The recently announced plan by Ottawa to phase out ‘inefficient’ fossil fuel subsidies as reported by CBC News, raises some significant concerns. While the reasons for this move are clearly delineated – to cut wasteful consumption, bolster energy security, encourage investment in clean energy sources, and support climate change actions – they overlook some key facts.
Firstly, one cannot overlook the essential role that fossil fuels play in Canada’s economy. Indeed, the natural gas sector, oil, and related industries constitute substantial contributors to our GDP, and facilitate the creation of thousands of jobs across the country.
Phasing out subsidies prematurely could have a detrimental impact on these sectors. This could lead to massive job losses and businesses closing down, both consequences Canada can ill afford, especially in the current economic climate impacted by the ongoing pandemic.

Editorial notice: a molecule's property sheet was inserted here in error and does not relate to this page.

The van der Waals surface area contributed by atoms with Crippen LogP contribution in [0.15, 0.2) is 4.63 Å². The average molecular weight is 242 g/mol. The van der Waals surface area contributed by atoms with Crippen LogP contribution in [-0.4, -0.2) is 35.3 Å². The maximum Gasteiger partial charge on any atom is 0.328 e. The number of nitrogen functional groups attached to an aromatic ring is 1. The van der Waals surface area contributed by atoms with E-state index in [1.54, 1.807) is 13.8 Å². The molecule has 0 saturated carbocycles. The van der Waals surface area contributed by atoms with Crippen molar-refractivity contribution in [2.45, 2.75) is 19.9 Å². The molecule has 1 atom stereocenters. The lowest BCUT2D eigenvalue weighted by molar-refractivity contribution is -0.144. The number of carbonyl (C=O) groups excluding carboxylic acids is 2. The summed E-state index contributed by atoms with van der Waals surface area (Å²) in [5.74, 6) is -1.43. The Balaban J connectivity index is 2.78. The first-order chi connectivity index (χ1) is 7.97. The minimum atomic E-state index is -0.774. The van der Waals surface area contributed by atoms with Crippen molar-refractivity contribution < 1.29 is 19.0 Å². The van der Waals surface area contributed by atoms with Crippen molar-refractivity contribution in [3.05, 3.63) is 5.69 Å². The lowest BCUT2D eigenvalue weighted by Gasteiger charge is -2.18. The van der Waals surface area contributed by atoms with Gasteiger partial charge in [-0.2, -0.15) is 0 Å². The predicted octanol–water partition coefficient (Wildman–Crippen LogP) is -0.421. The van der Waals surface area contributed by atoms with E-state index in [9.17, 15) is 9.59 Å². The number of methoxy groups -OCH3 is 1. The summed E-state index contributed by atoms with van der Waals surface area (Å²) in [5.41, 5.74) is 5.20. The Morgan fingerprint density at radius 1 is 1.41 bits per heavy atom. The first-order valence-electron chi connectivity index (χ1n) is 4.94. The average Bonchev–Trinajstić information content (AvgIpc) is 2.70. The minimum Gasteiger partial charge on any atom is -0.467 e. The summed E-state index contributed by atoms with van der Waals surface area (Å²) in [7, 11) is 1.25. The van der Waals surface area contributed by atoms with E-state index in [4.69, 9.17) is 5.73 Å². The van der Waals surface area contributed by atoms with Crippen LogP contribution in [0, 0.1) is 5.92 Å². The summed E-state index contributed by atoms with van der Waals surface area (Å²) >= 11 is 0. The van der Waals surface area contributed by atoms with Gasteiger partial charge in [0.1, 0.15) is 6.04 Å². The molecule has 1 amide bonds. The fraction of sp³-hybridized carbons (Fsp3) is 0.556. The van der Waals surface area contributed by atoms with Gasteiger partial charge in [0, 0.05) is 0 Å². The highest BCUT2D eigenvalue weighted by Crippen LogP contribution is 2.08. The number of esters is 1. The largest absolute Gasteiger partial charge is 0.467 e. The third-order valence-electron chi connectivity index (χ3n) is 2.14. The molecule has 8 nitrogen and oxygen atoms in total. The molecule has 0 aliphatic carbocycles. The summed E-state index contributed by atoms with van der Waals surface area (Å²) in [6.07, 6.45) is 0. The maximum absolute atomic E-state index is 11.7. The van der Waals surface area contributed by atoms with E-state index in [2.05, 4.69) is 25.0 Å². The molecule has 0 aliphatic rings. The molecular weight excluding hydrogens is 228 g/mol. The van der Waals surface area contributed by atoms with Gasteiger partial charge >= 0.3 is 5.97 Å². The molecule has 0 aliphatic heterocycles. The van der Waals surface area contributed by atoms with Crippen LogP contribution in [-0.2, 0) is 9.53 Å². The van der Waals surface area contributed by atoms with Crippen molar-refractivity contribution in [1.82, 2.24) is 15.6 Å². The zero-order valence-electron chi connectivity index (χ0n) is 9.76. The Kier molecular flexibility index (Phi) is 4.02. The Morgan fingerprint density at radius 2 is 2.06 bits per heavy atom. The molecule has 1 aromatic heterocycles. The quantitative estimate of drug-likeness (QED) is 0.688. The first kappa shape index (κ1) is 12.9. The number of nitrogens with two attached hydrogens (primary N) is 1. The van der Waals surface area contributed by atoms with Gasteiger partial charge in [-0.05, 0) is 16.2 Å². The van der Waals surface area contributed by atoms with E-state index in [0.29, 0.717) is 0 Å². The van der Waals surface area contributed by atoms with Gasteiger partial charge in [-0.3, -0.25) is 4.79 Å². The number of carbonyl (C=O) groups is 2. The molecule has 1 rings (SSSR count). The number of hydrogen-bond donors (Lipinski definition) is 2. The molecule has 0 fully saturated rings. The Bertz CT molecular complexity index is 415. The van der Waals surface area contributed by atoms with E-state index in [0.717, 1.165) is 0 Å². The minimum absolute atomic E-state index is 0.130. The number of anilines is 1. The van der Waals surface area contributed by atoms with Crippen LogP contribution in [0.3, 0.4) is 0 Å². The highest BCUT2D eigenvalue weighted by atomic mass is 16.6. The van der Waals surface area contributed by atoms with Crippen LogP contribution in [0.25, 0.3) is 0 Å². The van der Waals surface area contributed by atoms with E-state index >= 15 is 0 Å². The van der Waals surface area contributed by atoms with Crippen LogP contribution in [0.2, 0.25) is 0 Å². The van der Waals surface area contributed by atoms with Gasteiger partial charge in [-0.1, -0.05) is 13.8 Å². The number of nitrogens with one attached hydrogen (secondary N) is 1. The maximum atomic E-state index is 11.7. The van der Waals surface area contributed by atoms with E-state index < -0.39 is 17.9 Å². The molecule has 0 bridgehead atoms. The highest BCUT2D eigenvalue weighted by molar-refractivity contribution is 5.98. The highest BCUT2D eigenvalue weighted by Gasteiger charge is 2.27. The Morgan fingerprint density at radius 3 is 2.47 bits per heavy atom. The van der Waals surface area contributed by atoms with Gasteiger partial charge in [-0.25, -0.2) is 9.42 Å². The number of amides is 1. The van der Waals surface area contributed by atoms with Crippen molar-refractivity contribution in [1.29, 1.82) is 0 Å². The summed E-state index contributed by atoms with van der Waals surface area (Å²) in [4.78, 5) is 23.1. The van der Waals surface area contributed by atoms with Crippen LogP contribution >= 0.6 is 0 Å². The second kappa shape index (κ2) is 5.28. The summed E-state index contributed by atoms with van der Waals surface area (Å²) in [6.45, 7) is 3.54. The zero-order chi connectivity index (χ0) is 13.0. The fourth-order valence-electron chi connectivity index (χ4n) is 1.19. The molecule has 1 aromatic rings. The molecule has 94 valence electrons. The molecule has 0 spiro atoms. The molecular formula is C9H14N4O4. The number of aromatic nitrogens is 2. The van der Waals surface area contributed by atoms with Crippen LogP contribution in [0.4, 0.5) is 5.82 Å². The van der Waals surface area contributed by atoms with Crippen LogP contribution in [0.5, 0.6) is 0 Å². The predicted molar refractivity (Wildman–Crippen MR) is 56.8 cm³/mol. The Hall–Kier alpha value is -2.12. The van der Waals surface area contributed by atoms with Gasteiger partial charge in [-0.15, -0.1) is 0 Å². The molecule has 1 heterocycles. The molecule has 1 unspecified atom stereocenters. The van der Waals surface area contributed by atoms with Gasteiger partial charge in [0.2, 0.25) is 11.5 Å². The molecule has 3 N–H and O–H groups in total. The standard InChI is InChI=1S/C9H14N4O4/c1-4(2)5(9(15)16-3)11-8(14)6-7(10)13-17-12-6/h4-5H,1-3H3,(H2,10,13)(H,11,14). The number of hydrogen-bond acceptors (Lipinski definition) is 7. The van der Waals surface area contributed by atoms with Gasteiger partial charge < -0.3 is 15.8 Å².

It also might discourage private capital investment, as Shannon Joseph, a member of the organization’s advisory council mentioned, “these projects are economically viable, and that’s why people are investing their private capital in them.”
Though the guidelines have exemptions for projects that contribute to significant greenhouse gas emissions reductions, promote clean energy and technology, and foster indigenous economic participation, the plan could inadvertently slow down the pace of innovation in carbon capture and abatement within the fossil fuel industry itself.
To sum up, while the intent behind Ottawa’s move – to promote a cleaner, greener future for Canada – is commendable, it’s vital to assess the potential fallouts. A more balanced approach perhaps would be to gradually reduce subsidies over a longer span of time, allowing the fossil fuel industry to adapt and innovate towards cleaner practices and ideally, becoming self-sustaining without the need for subsidies in the long run.